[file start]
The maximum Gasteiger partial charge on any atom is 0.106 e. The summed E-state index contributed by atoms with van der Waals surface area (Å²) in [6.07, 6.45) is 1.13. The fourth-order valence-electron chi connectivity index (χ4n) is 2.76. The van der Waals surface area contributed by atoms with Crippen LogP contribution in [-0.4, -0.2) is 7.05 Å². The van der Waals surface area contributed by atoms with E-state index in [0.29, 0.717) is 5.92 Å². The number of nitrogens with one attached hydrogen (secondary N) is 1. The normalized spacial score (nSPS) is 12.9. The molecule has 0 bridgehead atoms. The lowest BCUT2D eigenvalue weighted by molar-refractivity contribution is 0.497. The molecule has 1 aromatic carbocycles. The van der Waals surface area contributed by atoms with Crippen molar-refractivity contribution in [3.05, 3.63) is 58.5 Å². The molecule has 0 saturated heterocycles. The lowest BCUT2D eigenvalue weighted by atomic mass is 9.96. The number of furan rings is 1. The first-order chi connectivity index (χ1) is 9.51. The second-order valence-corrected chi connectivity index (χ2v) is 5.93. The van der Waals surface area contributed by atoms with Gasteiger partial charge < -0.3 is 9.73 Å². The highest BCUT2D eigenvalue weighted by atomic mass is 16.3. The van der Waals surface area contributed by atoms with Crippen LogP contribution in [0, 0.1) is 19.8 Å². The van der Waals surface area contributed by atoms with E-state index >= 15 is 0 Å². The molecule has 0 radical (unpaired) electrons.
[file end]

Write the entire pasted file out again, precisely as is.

The maximum Gasteiger partial charge on any atom is 0.106 e. The summed E-state index contributed by atoms with van der Waals surface area (Å²) in [6.07, 6.45) is 1.13. The fourth-order valence-electron chi connectivity index (χ4n) is 2.76. The van der Waals surface area contributed by atoms with Crippen LogP contribution in [-0.4, -0.2) is 7.05 Å². The van der Waals surface area contributed by atoms with E-state index in [0.29, 0.717) is 5.92 Å². The number of nitrogens with one attached hydrogen (secondary N) is 1. The normalized spacial score (nSPS) is 12.9. The molecule has 0 bridgehead atoms. The lowest BCUT2D eigenvalue weighted by molar-refractivity contribution is 0.497. The molecule has 1 aromatic carbocycles. The van der Waals surface area contributed by atoms with Crippen molar-refractivity contribution in [3.05, 3.63) is 58.5 Å². The molecule has 0 saturated heterocycles. The lowest BCUT2D eigenvalue weighted by atomic mass is 9.96. The number of furan rings is 1. The first-order chi connectivity index (χ1) is 9.51. The second-order valence-corrected chi connectivity index (χ2v) is 5.93. The van der Waals surface area contributed by atoms with Gasteiger partial charge < -0.3 is 9.73 Å². The highest BCUT2D eigenvalue weighted by atomic mass is 16.3. The van der Waals surface area contributed by atoms with Crippen LogP contribution in [0, 0.1) is 19.8 Å². The van der Waals surface area contributed by atoms with E-state index >= 15 is 0 Å². The molecule has 0 radical (unpaired) electrons.